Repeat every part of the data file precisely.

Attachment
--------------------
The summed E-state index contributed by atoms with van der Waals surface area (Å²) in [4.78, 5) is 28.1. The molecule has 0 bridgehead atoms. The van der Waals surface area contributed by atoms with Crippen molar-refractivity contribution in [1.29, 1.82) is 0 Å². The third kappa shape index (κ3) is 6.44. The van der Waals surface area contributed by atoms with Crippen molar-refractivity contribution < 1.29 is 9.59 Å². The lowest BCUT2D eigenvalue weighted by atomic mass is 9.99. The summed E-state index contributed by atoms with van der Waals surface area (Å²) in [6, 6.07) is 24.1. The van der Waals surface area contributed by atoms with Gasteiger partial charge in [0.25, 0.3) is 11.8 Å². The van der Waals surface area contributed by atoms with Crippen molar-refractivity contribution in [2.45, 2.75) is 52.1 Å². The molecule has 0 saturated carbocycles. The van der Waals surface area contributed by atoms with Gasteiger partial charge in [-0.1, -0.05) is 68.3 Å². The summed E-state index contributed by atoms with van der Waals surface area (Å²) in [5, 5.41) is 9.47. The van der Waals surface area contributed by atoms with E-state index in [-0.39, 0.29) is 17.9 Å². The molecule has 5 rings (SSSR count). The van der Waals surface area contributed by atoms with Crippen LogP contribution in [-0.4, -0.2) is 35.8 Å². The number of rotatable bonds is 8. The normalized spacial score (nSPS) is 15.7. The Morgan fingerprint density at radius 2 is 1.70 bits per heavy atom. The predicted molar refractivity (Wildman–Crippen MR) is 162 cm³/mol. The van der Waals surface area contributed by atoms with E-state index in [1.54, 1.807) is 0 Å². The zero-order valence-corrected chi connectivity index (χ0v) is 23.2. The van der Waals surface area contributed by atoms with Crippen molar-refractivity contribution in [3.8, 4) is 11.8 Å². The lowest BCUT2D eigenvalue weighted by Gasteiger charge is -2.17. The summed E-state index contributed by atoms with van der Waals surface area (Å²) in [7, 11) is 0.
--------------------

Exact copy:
The summed E-state index contributed by atoms with van der Waals surface area (Å²) in [4.78, 5) is 28.1. The molecule has 0 bridgehead atoms. The van der Waals surface area contributed by atoms with Crippen molar-refractivity contribution in [1.29, 1.82) is 0 Å². The third kappa shape index (κ3) is 6.44. The van der Waals surface area contributed by atoms with Crippen molar-refractivity contribution < 1.29 is 9.59 Å². The lowest BCUT2D eigenvalue weighted by atomic mass is 9.99. The summed E-state index contributed by atoms with van der Waals surface area (Å²) in [6, 6.07) is 24.1. The van der Waals surface area contributed by atoms with Gasteiger partial charge in [0.25, 0.3) is 11.8 Å². The van der Waals surface area contributed by atoms with Crippen molar-refractivity contribution in [2.45, 2.75) is 52.1 Å². The molecule has 0 saturated carbocycles. The van der Waals surface area contributed by atoms with Gasteiger partial charge in [-0.1, -0.05) is 68.3 Å². The summed E-state index contributed by atoms with van der Waals surface area (Å²) in [5, 5.41) is 9.47. The van der Waals surface area contributed by atoms with E-state index in [-0.39, 0.29) is 17.9 Å². The molecule has 5 rings (SSSR count). The van der Waals surface area contributed by atoms with Crippen LogP contribution in [-0.4, -0.2) is 35.8 Å². The number of rotatable bonds is 8. The normalized spacial score (nSPS) is 15.7. The Morgan fingerprint density at radius 2 is 1.70 bits per heavy atom. The predicted molar refractivity (Wildman–Crippen MR) is 162 cm³/mol. The van der Waals surface area contributed by atoms with E-state index in [1.54, 1.807) is 0 Å². The zero-order valence-corrected chi connectivity index (χ0v) is 23.2. The van der Waals surface area contributed by atoms with Crippen molar-refractivity contribution in [3.8, 4) is 11.8 Å². The lowest BCUT2D eigenvalue weighted by Gasteiger charge is -2.17. The summed E-state index contributed by atoms with van der Waals surface area (Å²) in [7, 11) is 0.